Background: Autoimmune thyroid disease is a common cause of thyroid dysfunction, either Graves disease causing hyperthyroidism or Hashimotos thyroiditis causing hypothyroidism. It has been noted that patients suffering from autoimmune hypothyroidism can transform to hyperthyroidism and vice versa. We report the case of a patient with long standing autoimmune hypothyroidism presenting with active thyroid eye disease and subsequently diagnosed with Graves disease.
Case report: A 65-year-old woman with autoimmune hypothyroidism for 15 years presented with increasing eye symptoms. She complained of prominent eyes, and double vision. It had also been noted that her dose of thyroxine had been significantly decreasing. On examination, there was bilateral proptosis, restricted eye movement on upward gaze and palpable thyroid goitre and her clinical activity score was 3/7.
Blood test results showed TSH binding inhibitor immunoglobulin (TBII) 20.3 (high), FT4 (13.4 pmol/l), FT3 (5.1 pmol/l) and TSH (0.14 mu/l), serial TFTs showed suppressed TSH and normal FT3 and FT4. MRI showed excess intraorbital fat. Isotope scan showed increased activity in thyroid.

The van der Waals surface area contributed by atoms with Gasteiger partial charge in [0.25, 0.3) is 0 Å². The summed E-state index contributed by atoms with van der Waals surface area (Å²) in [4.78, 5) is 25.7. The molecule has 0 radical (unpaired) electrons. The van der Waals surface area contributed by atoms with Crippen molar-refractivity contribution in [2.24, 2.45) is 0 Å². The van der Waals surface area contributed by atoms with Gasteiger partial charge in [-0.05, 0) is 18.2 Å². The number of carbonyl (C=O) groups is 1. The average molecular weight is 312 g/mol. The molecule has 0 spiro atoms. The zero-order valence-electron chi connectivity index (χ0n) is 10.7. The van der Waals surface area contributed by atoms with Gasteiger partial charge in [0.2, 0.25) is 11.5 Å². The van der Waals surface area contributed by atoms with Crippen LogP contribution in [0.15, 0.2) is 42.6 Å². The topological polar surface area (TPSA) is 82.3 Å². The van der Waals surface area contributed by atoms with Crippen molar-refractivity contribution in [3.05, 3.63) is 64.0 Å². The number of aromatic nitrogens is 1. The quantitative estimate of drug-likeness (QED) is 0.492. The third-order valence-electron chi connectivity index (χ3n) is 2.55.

She was initially treated with a 3 day course of IV methylprednisolone followed by a reducing course of oral steroids and then another course of IV steroids. Her symptoms improved following the first course of IV steroids with clinical activity score of 1/7.
Discussion: This case illustrates that severe thyroid eye disease can present several years later from time of diagnosis of hypothyroidism and one suggested mechanism for transformation to Hashi toxicosis that the thyrotrophin receptor antibody has a heterogeneous function with stimulatory and inhibitory action.
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